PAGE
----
Are Better Educated Migrants Returning? Evidence from Multi-Dimensional Education Data
AbstractThis study examines the relationship between migrants' education and their intentions to return. Previous research has presented mixed evidence on the association between the level of education and return migration. This study takes a multidimensional approach by analysing, aside from the level of education, the type and country of education and over-education as predictors of intentions to return based on a unique survey of Estonian migrants in Finland. The results indicate that the level of education is not related to the tendency to return. The most important education variable that shapes return migration is over-education ―migrants who work below their training express higher intentions to return back home. We also find some evidence that education obtained in the host country improves the socialisation prospects later on.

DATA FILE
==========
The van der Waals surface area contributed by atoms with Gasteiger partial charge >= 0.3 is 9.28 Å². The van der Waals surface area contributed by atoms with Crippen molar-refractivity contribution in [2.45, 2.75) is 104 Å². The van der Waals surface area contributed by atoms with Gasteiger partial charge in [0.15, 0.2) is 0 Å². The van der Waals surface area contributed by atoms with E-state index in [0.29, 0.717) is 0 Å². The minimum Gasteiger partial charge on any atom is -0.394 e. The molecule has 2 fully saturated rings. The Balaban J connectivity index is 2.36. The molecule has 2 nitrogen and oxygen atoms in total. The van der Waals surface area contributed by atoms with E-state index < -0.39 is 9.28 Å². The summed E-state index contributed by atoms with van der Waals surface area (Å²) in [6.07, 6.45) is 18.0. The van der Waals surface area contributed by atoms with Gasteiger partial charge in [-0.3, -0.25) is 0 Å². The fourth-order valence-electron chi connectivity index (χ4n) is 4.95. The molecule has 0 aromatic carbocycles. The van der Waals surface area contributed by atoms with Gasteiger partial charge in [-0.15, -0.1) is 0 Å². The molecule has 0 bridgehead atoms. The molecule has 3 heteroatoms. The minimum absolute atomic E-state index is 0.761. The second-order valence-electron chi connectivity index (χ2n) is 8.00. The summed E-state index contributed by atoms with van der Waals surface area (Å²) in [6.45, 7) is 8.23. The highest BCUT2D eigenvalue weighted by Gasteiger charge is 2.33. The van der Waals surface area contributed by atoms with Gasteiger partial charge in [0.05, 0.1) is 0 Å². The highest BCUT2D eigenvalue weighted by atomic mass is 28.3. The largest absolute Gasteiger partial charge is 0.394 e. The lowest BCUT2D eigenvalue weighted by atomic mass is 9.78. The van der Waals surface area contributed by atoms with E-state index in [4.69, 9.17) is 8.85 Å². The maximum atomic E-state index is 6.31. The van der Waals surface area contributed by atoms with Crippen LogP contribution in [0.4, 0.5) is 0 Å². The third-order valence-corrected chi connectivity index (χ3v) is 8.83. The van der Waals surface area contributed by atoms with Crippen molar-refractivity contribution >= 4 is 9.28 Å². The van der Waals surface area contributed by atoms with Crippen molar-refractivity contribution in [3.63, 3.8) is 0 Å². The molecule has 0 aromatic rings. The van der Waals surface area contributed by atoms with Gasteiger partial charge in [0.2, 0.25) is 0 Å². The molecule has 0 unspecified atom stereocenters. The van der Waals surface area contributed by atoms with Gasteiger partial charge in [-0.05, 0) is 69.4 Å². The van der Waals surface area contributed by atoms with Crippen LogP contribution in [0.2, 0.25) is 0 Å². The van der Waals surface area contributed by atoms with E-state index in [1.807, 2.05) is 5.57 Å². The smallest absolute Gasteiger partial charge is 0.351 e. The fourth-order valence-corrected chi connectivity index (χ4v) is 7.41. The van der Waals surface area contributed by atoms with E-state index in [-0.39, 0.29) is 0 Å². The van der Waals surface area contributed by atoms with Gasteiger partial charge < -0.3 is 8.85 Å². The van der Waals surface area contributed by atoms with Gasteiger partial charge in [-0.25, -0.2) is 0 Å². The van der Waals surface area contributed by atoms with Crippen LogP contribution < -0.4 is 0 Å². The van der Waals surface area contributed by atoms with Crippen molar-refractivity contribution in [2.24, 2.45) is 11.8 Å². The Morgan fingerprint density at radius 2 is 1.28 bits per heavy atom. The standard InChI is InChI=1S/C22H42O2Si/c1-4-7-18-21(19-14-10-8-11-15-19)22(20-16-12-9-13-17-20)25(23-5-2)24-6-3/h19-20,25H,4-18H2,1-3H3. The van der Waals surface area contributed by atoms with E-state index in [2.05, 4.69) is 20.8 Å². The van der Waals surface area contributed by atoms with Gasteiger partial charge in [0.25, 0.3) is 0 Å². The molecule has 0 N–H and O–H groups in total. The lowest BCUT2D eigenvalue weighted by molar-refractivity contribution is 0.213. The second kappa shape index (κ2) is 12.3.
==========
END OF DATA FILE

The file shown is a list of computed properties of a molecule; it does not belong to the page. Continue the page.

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Bibliographic InfoPaper provided by Norface Research Programme on Migration, Department of Economics, University College London in its series Norface Discussion Paper Series with number 2012018.
Date of creation: May 2012
Date of revision:
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Education; return migration; East-West migration; Estonia; Finland;
This paper has been announced in the following NEP Reports:
- NEP-ALL-2012-05-29 (All new papers)
- NEP-EDU-2012-05-29 (Education)
- NEP-LAB-2012-05-29 (Labour Economics)
- NEP-MIG-2012-05-29 (Economics of Human Migration)
Please report citation or reference errors to , or , if you are the registered author of the cited work, log in to your RePEc Author Service profile, click on "citations" and make appropriate adjustments.:
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